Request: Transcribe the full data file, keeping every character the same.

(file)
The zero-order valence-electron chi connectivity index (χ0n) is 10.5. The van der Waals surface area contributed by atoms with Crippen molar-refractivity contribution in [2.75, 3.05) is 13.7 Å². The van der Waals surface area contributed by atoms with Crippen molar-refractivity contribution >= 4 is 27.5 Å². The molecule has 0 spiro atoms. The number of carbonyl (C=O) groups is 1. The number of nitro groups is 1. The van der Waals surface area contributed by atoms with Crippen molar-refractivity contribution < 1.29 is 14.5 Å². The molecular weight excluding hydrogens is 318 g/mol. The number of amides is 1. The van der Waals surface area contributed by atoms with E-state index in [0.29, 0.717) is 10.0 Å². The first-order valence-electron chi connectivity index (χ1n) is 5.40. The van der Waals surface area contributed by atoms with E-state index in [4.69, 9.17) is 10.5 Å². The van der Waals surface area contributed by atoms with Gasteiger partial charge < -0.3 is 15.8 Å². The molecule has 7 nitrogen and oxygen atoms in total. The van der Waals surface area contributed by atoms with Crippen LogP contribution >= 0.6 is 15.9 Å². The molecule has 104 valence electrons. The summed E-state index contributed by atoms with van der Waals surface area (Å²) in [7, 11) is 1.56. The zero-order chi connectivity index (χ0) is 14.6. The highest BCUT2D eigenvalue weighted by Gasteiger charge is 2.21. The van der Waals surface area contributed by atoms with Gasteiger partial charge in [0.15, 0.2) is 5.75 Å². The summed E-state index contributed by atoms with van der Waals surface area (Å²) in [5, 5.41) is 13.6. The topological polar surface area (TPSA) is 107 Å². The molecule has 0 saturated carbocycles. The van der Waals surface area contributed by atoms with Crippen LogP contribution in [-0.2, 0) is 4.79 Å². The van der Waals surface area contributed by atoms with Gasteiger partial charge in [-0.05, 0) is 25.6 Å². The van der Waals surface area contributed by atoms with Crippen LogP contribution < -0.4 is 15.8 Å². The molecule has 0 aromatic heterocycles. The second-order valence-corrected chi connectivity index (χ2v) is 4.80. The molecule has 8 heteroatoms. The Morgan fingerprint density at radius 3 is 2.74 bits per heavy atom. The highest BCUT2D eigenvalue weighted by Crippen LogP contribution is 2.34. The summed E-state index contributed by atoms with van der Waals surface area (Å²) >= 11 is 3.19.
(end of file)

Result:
The zero-order valence-electron chi connectivity index (χ0n) is 10.5. The van der Waals surface area contributed by atoms with Crippen molar-refractivity contribution in [2.75, 3.05) is 13.7 Å². The van der Waals surface area contributed by atoms with Crippen molar-refractivity contribution >= 4 is 27.5 Å². The molecule has 0 spiro atoms. The number of carbonyl (C=O) groups is 1. The number of nitro groups is 1. The van der Waals surface area contributed by atoms with Crippen molar-refractivity contribution < 1.29 is 14.5 Å². The molecular weight excluding hydrogens is 318 g/mol. The number of amides is 1. The van der Waals surface area contributed by atoms with E-state index in [0.29, 0.717) is 10.0 Å². The first-order valence-electron chi connectivity index (χ1n) is 5.40. The van der Waals surface area contributed by atoms with E-state index in [4.69, 9.17) is 10.5 Å². The van der Waals surface area contributed by atoms with Gasteiger partial charge < -0.3 is 15.8 Å². The molecule has 7 nitrogen and oxygen atoms in total. The van der Waals surface area contributed by atoms with Crippen LogP contribution >= 0.6 is 15.9 Å². The molecule has 104 valence electrons. The summed E-state index contributed by atoms with van der Waals surface area (Å²) in [7, 11) is 1.56. The zero-order chi connectivity index (χ0) is 14.6. The highest BCUT2D eigenvalue weighted by Gasteiger charge is 2.21. The van der Waals surface area contributed by atoms with Gasteiger partial charge in [0.15, 0.2) is 5.75 Å². The summed E-state index contributed by atoms with van der Waals surface area (Å²) in [5, 5.41) is 13.6. The topological polar surface area (TPSA) is 107 Å². The molecule has 0 saturated carbocycles. The van der Waals surface area contributed by atoms with Crippen LogP contribution in [-0.2, 0) is 4.79 Å². The van der Waals surface area contributed by atoms with Gasteiger partial charge in [-0.05, 0) is 25.6 Å². The van der Waals surface area contributed by atoms with Crippen LogP contribution < -0.4 is 15.8 Å². The molecule has 0 aromatic heterocycles. The second-order valence-corrected chi connectivity index (χ2v) is 4.80. The molecule has 8 heteroatoms. The Morgan fingerprint density at radius 3 is 2.74 bits per heavy atom. The highest BCUT2D eigenvalue weighted by Crippen LogP contribution is 2.34. The summed E-state index contributed by atoms with van der Waals surface area (Å²) >= 11 is 3.19.